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Sheldon G. Sheps, M.D.read biographyclose window
Sheldon G. Sheps, M.D.Sheldon Sheps, M.D.
Dr. Sheldon Sheps, emeritus professor of medicine and former chair of the Division of Nephrology and Hypertension in the Department of Medicine at Mayo Clinic, has been with Mayo Clinic since 1960.
Dr. Sheps, a Winnipeg, Manitoba, native, is board certified in internal medicine and specializes in hypertension and peripheral vascular diseases. He developed a multidisciplinary approach with specially trained nurses, dietitians, technicians and educators to help form a team approach to the treatment of patients with abnormal blood pressure.
"I have always believed in involving the patient and family in their health care," Dr. Sheps says. "I have asked for their understanding of the illness and issues and for participation in decisions. The Web is a natural extension of that, and now many more people can be informed."
Dr. Sheps chaired the sixth working group, and he participated in the fourth, fifth and seventh groups that developed the then-latest guidelines for hypertension under the auspices of the National Heart, Lung, and Blood Institute (NHLBI). He helped write the latest American Heart Association (AHA) report on blood pressure measurement. He chaired an AHA group that produced an online accreditation for blood pressure measurement for health professionals.
Dr. Sheps has co-authored books, newsletters, CD-ROMs and other Mayo Clinic health information material. He joined Mayo Clinic's Web team in 1998. He was medical editor-in-chief of both editions of the "Mayo Clinic on High Blood Pressure" book; the last edition was published in 2003. He was also medical editor-in-chief of "Mayo Clinic 5 Steps to Controlling High Blood Pressure," published in 2008.
In addition, Dr. Sheps was section editor for each of the first three editions of "Hypertension Primer" for the American Heart Association.
Dr. Sheps was also chairman of the Science Base Subcommittee and the National High Blood Pressure Education Program, and he was a consultant to the Hypertension Initiative of the World Health Organization. In 1997, he was honored with the Individual Achievement Award on the 25th anniversary of the National High Blood Pressure Education Program of NHLBI. In 2009, he was honored as a Distinguished Mayo Alumnus.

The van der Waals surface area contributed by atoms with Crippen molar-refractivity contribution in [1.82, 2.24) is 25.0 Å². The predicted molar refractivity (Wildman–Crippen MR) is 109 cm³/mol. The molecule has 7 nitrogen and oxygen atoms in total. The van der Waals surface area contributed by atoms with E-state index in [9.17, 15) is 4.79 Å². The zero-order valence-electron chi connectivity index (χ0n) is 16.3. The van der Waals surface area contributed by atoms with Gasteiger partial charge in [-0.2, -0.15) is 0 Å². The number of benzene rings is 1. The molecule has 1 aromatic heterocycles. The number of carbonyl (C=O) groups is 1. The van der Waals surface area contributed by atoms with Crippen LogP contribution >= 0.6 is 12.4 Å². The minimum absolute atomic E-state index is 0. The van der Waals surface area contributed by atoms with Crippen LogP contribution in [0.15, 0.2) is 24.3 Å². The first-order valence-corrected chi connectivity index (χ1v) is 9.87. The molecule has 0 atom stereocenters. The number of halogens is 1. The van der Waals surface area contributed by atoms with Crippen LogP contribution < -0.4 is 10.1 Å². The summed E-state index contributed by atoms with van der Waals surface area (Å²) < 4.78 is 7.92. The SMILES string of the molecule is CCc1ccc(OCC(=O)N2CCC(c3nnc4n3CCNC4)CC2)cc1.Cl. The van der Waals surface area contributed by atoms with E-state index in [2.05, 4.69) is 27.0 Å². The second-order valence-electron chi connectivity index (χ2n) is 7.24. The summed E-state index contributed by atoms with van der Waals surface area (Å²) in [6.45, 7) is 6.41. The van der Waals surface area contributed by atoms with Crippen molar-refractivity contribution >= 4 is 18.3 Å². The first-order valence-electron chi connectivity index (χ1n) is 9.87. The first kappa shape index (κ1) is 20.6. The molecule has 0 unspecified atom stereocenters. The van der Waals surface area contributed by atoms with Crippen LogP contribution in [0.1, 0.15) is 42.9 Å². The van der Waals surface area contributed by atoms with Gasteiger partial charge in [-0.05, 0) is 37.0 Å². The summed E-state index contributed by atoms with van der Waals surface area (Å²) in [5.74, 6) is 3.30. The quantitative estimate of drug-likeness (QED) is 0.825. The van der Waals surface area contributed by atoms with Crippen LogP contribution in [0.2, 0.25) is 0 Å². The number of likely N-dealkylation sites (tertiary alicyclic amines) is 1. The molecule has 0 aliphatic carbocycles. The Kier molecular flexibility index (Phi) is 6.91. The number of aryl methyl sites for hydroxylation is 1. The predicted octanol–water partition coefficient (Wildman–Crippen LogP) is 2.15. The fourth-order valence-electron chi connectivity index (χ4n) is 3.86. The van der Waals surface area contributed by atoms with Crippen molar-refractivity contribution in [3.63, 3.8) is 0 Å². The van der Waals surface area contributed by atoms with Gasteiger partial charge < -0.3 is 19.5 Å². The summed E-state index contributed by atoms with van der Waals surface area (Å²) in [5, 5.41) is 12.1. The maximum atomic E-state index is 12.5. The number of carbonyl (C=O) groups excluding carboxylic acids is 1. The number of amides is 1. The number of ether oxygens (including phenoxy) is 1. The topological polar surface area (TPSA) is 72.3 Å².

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- L-arginine: Does it lower blood pressure?
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L-arginine: Does it lower blood pressure?
Can L-arginine supplements lower blood pressure?
from Sheldon G. Sheps, M.D.
L-arginine (AHR-jih-nene) is a substance that's available in supplements, and is plentiful in foods such as nuts, red meat and dairy products. Some people take L-arginine because it can widen your arteries. It's thought that perhaps this widening might help lower your blood pressure. However, there's no evidence this is true.
Your body usually makes all the L-arginine it needs, and taking a supplement is rarely necessary.
L-arginine supplements can interact with some medications, including nitroglycerin and high blood pressure medications such as angiotensin-converting enzyme (ACE) inhibitors. People who have had cold sores or genital herpes also shouldn't take L-arginine supplements, because having too much L-arginine in your system can trigger the virus that causes those conditions.
If you want to reduce your blood pressure, talk to your doctor about treatment options, including healthy lifestyle changes. If you have high blood pressure, talk to your doctor before starting any new herbal or nutritional supplements.Next question
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- L-arginine. Natural Medicines Comprehensive Database. http://www.naturaldatabase.com. Accessed Feb. 7, 2011.
- Arginine: Natural drug information. Lexi-Interact (computer program). Hudson, Ohio: Lexi-Comp, Inc.; 2009. http://www.lexi.com/. Accessed Feb. 7, 2011.